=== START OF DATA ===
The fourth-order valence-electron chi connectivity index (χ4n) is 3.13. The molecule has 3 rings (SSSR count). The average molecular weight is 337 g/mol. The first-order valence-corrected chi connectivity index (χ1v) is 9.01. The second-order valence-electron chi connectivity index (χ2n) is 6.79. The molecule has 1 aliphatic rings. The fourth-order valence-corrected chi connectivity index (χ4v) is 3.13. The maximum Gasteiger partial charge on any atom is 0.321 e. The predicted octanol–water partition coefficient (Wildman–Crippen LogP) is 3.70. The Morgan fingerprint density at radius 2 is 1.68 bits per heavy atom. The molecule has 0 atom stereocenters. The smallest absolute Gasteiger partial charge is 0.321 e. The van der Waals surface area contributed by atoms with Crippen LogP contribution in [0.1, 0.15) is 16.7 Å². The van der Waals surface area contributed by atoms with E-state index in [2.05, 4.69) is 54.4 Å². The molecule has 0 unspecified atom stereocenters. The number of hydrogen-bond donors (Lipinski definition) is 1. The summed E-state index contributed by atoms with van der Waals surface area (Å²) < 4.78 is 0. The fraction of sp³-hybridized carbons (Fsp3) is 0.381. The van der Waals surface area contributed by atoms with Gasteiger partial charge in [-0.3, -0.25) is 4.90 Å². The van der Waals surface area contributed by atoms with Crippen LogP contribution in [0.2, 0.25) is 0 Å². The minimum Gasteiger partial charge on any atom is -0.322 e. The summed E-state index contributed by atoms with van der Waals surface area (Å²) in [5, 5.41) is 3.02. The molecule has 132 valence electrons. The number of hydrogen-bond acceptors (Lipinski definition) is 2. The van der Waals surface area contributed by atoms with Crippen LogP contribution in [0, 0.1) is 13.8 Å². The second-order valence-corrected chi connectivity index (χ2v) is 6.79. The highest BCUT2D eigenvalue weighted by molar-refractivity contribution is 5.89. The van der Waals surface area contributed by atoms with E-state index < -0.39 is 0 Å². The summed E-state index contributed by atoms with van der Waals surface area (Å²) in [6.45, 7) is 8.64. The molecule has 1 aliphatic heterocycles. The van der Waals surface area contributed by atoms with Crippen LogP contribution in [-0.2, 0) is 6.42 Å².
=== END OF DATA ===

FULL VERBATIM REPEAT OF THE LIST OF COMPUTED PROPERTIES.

The fourth-order valence-electron chi connectivity index (χ4n) is 3.13. The molecule has 3 rings (SSSR count). The average molecular weight is 337 g/mol. The first-order valence-corrected chi connectivity index (χ1v) is 9.01. The second-order valence-electron chi connectivity index (χ2n) is 6.79. The molecule has 1 aliphatic rings. The fourth-order valence-corrected chi connectivity index (χ4v) is 3.13. The maximum Gasteiger partial charge on any atom is 0.321 e. The predicted octanol–water partition coefficient (Wildman–Crippen LogP) is 3.70. The Morgan fingerprint density at radius 2 is 1.68 bits per heavy atom. The molecule has 0 atom stereocenters. The smallest absolute Gasteiger partial charge is 0.321 e. The van der Waals surface area contributed by atoms with Crippen LogP contribution in [0.1, 0.15) is 16.7 Å². The van der Waals surface area contributed by atoms with E-state index in [2.05, 4.69) is 54.4 Å². The molecule has 0 unspecified atom stereocenters. The number of hydrogen-bond donors (Lipinski definition) is 1. The summed E-state index contributed by atoms with van der Waals surface area (Å²) < 4.78 is 0. The fraction of sp³-hybridized carbons (Fsp3) is 0.381. The van der Waals surface area contributed by atoms with Gasteiger partial charge in [-0.3, -0.25) is 4.90 Å². The van der Waals surface area contributed by atoms with Crippen LogP contribution in [0.2, 0.25) is 0 Å². The minimum Gasteiger partial charge on any atom is -0.322 e. The summed E-state index contributed by atoms with van der Waals surface area (Å²) in [5, 5.41) is 3.02. The molecule has 132 valence electrons. The number of hydrogen-bond acceptors (Lipinski definition) is 2. The van der Waals surface area contributed by atoms with Crippen LogP contribution in [0, 0.1) is 13.8 Å². The second-order valence-corrected chi connectivity index (χ2v) is 6.79. The highest BCUT2D eigenvalue weighted by molar-refractivity contribution is 5.89. The van der Waals surface area contributed by atoms with E-state index < -0.39 is 0 Å². The summed E-state index contributed by atoms with van der Waals surface area (Å²) in [6.45, 7) is 8.64. The molecule has 1 aliphatic heterocycles. The van der Waals surface area contributed by atoms with Crippen LogP contribution in [-0.2, 0) is 6.42 Å².